Joseph A. O’Hare, S.J., president emeritus of Fordham, received an Irish Education 100 Lifetime Achievement Award for his service and contribution to the field.
The Irish Voice newspaper presented the award on Dec. 14 in a ceremony at the home of Noel Kilkenny, the Irish Consul General.
Niall O’Dowd, founder and president of the Irish Voice, summed up Father O’Hare’s reputation as he presented the award.
“He is one of the great men in New York society,” O’Dowd said. “Father Joe O’Hare, frankly, is a legend.”
Father O’Hare served as president of Fordham from 1984 to 2003, the longest presidential tenure in University history. During that time, he oversaw the physical transformation of the Lincoln Center and Rose Hill campuses, a 300 percent increase in annual giving, and a significant increase in Fordham’s applicant pool.
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Three Fordham administrators and two trustees also were honored at the Irish Education 100 ceremony:
• Joseph M. McShane, S.J., president of Fordham;
• John P. Harrington, dean of the faculty of arts and sciences;
• Robert R. Grimes, S.J., dean of Fordham College at Lincoln Center;
• Mark H. Tuohey, LAW ’73, member of the Fordham University Board of Trustees and partner at Brown Rudnick; and
• Michael Cosgrove, GSB ’70, member of the Fordham University Board of Trustees and president and CEO of Mutual Funds, GE Asset Management.
Cosgrove said that Father O’Hare’s contribution to Fordham was crucial in establishing the success that the University enjoys today.
“He has been a visionary in terms of bringing Fordham back to preeminence and allowing the University to develop and take its rightful place as one of the leading Catholic universities,” Cosgrove said.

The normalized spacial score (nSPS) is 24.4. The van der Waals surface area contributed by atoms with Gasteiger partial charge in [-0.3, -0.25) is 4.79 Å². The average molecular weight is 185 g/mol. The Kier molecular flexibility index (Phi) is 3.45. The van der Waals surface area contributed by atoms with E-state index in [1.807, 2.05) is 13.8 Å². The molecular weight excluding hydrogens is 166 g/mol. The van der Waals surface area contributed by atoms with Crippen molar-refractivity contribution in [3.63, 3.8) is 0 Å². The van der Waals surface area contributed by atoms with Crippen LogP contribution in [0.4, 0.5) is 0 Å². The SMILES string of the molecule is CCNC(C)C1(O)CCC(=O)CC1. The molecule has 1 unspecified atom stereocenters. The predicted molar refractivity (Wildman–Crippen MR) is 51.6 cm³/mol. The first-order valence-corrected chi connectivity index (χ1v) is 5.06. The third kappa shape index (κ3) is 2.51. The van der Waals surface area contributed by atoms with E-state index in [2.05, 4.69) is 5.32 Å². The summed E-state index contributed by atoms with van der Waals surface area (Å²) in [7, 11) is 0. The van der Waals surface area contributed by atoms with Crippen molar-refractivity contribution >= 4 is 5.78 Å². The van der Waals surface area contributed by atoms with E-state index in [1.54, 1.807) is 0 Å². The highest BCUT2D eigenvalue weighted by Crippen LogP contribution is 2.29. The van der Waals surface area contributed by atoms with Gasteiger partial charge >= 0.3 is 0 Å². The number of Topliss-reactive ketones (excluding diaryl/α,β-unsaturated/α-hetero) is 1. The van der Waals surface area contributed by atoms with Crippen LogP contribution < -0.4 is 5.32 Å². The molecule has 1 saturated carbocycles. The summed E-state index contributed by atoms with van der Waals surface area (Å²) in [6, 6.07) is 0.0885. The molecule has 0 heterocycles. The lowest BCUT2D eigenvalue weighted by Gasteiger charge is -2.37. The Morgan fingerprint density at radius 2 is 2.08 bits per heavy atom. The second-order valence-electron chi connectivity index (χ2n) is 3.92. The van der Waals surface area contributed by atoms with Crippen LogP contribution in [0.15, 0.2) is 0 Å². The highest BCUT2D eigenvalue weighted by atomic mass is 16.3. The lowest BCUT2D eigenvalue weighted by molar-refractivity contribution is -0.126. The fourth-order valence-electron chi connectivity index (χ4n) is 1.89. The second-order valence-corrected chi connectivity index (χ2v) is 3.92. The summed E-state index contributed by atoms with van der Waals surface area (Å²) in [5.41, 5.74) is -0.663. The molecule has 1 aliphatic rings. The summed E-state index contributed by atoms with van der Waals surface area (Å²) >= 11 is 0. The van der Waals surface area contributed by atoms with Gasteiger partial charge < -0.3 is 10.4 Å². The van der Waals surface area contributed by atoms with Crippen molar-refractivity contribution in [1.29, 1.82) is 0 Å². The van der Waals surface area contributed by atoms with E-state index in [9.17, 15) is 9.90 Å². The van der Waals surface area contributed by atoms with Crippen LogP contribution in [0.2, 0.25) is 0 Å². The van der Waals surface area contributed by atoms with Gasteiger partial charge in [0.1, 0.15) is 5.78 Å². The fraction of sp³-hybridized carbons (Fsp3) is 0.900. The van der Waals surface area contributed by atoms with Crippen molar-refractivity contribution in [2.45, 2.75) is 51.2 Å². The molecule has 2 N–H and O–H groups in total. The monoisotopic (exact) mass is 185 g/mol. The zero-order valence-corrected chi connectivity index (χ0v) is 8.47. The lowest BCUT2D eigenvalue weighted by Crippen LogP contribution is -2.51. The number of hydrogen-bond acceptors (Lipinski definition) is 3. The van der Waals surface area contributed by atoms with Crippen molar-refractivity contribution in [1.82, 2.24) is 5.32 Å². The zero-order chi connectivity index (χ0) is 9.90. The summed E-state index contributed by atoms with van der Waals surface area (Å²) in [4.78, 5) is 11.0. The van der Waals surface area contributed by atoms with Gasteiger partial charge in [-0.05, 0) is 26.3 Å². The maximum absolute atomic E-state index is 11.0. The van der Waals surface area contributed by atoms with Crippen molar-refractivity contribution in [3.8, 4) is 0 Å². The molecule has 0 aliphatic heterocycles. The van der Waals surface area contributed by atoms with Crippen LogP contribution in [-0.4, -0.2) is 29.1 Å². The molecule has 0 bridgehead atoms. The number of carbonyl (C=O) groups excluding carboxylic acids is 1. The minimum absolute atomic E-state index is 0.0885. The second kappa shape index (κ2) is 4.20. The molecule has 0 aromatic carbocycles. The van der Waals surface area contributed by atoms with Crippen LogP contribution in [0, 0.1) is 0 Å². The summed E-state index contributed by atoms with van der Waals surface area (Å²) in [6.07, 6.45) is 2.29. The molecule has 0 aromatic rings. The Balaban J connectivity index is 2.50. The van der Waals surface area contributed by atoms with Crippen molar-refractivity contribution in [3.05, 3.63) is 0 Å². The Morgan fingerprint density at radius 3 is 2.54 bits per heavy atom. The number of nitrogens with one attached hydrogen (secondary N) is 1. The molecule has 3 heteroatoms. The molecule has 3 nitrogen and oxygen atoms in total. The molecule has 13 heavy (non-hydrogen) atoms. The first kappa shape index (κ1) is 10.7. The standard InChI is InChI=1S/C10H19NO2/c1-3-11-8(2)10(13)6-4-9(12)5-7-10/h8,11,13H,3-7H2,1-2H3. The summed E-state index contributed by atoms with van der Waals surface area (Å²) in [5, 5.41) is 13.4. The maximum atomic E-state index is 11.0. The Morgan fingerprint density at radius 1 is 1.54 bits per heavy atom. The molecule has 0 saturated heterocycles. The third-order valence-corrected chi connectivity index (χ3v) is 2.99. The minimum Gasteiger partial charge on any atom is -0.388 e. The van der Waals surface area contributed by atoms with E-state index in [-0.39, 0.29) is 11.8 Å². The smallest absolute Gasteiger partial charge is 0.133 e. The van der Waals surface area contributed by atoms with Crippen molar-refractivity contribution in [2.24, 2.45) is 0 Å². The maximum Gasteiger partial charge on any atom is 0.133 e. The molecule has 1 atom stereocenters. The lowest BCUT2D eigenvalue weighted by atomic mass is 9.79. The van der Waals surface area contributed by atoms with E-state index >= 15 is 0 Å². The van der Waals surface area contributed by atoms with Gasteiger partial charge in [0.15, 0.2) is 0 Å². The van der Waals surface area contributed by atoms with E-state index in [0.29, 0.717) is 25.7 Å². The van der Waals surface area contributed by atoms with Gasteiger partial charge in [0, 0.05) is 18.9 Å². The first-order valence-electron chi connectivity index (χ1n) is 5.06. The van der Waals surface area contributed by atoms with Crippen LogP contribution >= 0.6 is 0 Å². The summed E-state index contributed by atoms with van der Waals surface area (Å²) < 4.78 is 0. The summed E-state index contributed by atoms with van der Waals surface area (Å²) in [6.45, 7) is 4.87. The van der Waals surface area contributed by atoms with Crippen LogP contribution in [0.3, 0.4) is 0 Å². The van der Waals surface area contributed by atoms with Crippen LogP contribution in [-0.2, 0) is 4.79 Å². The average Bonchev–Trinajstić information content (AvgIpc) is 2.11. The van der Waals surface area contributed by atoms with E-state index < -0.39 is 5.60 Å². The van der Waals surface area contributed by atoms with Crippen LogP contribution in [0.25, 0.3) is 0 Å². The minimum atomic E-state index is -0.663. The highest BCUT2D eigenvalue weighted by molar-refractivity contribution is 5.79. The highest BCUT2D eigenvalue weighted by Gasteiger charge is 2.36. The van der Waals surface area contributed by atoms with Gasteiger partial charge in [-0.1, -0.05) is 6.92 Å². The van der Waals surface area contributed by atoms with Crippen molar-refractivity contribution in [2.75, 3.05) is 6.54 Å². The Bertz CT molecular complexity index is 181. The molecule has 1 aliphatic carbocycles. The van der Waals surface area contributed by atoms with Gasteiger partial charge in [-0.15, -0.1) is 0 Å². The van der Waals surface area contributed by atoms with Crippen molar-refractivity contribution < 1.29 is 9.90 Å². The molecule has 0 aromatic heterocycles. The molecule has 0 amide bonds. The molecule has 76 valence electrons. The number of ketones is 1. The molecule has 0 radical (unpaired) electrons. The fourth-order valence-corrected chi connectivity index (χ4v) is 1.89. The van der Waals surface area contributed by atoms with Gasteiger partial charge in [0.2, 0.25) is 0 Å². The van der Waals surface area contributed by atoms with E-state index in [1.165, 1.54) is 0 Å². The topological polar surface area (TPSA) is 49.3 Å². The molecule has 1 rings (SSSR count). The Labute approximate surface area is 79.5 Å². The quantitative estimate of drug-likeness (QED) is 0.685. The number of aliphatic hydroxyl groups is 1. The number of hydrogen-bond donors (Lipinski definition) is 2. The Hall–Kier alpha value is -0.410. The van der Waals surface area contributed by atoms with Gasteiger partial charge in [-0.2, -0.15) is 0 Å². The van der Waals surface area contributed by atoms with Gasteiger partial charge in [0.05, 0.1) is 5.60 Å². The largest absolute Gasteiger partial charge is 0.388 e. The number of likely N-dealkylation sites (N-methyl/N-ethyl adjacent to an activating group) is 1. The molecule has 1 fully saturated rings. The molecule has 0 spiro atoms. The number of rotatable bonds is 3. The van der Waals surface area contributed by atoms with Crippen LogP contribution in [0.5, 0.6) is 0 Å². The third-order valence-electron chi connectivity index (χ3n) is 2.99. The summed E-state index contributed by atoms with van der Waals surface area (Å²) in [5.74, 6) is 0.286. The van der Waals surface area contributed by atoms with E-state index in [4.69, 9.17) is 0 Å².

Before coming to Fordham, Father O’Hare was the editor-in-chief of America, a national weekly magazine published by the Jesuits. He also taught for several years at the Ateneo de Manila University in the Philippines.
Father O’Hare was a distinguished member of the New York ethics community, serving for 15 years on the New York City Campaign Finance Board.
The tradition of quality Irish education is rooted deep in the nation’s history, O’Dowd said. Penal codes enacted by the British in the 18th century forbade Catholic education in Ireland, going so far as to provide a £10 reward for the capture of teachers who instructed the faith.
Irish teachers responded by setting up open-air “hedge schools,” educating whatever children they could gather for a simple wage of lodging and a few potatoes. O’Dowd said this period of history contributed to the great importance Irish-Americans place on education.
“Anyone who came here [to America]post-Famine went through that period of terrible destitution in the Irish education system,” O’Dowd said.
Kilkenny, the Irish consul, commended educators for their role in continuing to educate the nation’s newest immigrants from around the world at a time when immigration from Ireland to the United States has slowed.
“The ethos that was there 100 years ago, that ethos of education and giving, is still here,” he said.
Father O’Hare, who joked to the crowd, said that at his age, they don’t “dust me off and take me out very often.” He spoke warmly of his heritage, both as an Irish-American and as a New Yorker.
“I’m proud of my heritage, and I am proud of being a son of New York,” he said.
Asked what qualities make a great educator, Father O’Hare reflected on a dynamic with both students and faculty that allows people to excel.
“It takes sympathy with students and confidence in the faculty,” Father O’Hare said. “You have to give the faculty a chance to grow. I encourage teachers instead of telling them what’s wrong. Criticism, when given, should be the kind that increases self-confidence, rather than reduces it.”
– Jennifer Spencer